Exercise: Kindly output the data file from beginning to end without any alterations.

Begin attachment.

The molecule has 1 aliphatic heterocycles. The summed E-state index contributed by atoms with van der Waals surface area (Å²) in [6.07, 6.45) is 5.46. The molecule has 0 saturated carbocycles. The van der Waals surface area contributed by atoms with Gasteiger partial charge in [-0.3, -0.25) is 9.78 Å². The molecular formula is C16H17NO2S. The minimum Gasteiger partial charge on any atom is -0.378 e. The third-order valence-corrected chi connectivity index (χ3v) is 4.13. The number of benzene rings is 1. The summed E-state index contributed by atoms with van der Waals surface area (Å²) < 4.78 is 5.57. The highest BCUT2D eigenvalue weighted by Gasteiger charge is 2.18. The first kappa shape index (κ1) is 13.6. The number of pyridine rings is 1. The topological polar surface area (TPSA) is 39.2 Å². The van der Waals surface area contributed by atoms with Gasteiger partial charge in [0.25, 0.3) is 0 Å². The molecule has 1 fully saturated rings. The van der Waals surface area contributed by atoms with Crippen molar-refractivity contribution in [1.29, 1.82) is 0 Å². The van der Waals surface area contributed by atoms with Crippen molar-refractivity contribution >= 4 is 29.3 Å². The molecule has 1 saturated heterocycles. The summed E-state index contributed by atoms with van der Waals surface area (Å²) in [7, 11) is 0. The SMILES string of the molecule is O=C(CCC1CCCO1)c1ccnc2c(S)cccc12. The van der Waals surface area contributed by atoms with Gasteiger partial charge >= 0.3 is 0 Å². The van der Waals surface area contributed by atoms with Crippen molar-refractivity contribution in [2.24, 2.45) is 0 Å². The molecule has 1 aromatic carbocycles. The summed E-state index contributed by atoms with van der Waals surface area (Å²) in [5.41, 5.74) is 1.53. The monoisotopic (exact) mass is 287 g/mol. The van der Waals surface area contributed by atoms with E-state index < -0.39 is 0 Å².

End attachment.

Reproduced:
The molecule has 1 aliphatic heterocycles. The summed E-state index contributed by atoms with van der Waals surface area (Å²) in [6.07, 6.45) is 5.46. The molecule has 0 saturated carbocycles. The van der Waals surface area contributed by atoms with Gasteiger partial charge in [-0.3, -0.25) is 9.78 Å². The molecular formula is C16H17NO2S. The minimum Gasteiger partial charge on any atom is -0.378 e. The third-order valence-corrected chi connectivity index (χ3v) is 4.13. The number of benzene rings is 1. The summed E-state index contributed by atoms with van der Waals surface area (Å²) < 4.78 is 5.57. The highest BCUT2D eigenvalue weighted by Gasteiger charge is 2.18. The first kappa shape index (κ1) is 13.6. The number of pyridine rings is 1. The topological polar surface area (TPSA) is 39.2 Å². The van der Waals surface area contributed by atoms with Gasteiger partial charge in [0.25, 0.3) is 0 Å². The molecule has 1 fully saturated rings. The van der Waals surface area contributed by atoms with Crippen molar-refractivity contribution in [1.29, 1.82) is 0 Å². The van der Waals surface area contributed by atoms with Crippen molar-refractivity contribution >= 4 is 29.3 Å². The molecule has 1 saturated heterocycles. The summed E-state index contributed by atoms with van der Waals surface area (Å²) in [7, 11) is 0. The SMILES string of the molecule is O=C(CCC1CCCO1)c1ccnc2c(S)cccc12. The van der Waals surface area contributed by atoms with Gasteiger partial charge >= 0.3 is 0 Å². The van der Waals surface area contributed by atoms with Crippen molar-refractivity contribution in [2.24, 2.45) is 0 Å². The molecule has 1 aromatic carbocycles. The summed E-state index contributed by atoms with van der Waals surface area (Å²) in [5.41, 5.74) is 1.53. The monoisotopic (exact) mass is 287 g/mol. The van der Waals surface area contributed by atoms with E-state index < -0.39 is 0 Å².